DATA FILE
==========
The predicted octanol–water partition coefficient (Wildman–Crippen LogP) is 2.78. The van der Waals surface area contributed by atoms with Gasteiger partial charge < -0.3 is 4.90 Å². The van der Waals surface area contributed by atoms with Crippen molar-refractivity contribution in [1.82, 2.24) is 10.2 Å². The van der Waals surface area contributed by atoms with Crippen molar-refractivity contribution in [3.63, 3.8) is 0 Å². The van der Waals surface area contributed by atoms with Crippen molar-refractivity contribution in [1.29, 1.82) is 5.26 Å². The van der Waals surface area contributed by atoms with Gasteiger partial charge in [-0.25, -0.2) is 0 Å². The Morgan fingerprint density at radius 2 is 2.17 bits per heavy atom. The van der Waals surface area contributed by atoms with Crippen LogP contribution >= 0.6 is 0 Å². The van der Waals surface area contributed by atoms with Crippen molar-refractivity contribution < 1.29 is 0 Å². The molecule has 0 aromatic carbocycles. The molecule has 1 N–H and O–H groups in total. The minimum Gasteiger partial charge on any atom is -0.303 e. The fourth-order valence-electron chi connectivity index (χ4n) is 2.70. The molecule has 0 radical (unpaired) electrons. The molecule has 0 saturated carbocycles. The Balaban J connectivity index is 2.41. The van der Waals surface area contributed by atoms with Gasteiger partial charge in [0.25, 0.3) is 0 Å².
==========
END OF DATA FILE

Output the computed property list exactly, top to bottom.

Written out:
The predicted octanol–water partition coefficient (Wildman–Crippen LogP) is 2.78. The van der Waals surface area contributed by atoms with Gasteiger partial charge < -0.3 is 4.90 Å². The van der Waals surface area contributed by atoms with Crippen molar-refractivity contribution in [1.82, 2.24) is 10.2 Å². The van der Waals surface area contributed by atoms with Crippen molar-refractivity contribution in [3.63, 3.8) is 0 Å². The van der Waals surface area contributed by atoms with Crippen molar-refractivity contribution in [1.29, 1.82) is 5.26 Å². The van der Waals surface area contributed by atoms with Gasteiger partial charge in [-0.25, -0.2) is 0 Å². The Morgan fingerprint density at radius 2 is 2.17 bits per heavy atom. The van der Waals surface area contributed by atoms with Crippen LogP contribution >= 0.6 is 0 Å². The van der Waals surface area contributed by atoms with Crippen molar-refractivity contribution < 1.29 is 0 Å². The molecule has 0 aromatic carbocycles. The molecule has 1 N–H and O–H groups in total. The minimum Gasteiger partial charge on any atom is -0.303 e. The fourth-order valence-electron chi connectivity index (χ4n) is 2.70. The molecule has 0 radical (unpaired) electrons. The molecule has 0 saturated carbocycles. The Balaban J connectivity index is 2.41. The van der Waals surface area contributed by atoms with Gasteiger partial charge in [0.25, 0.3) is 0 Å².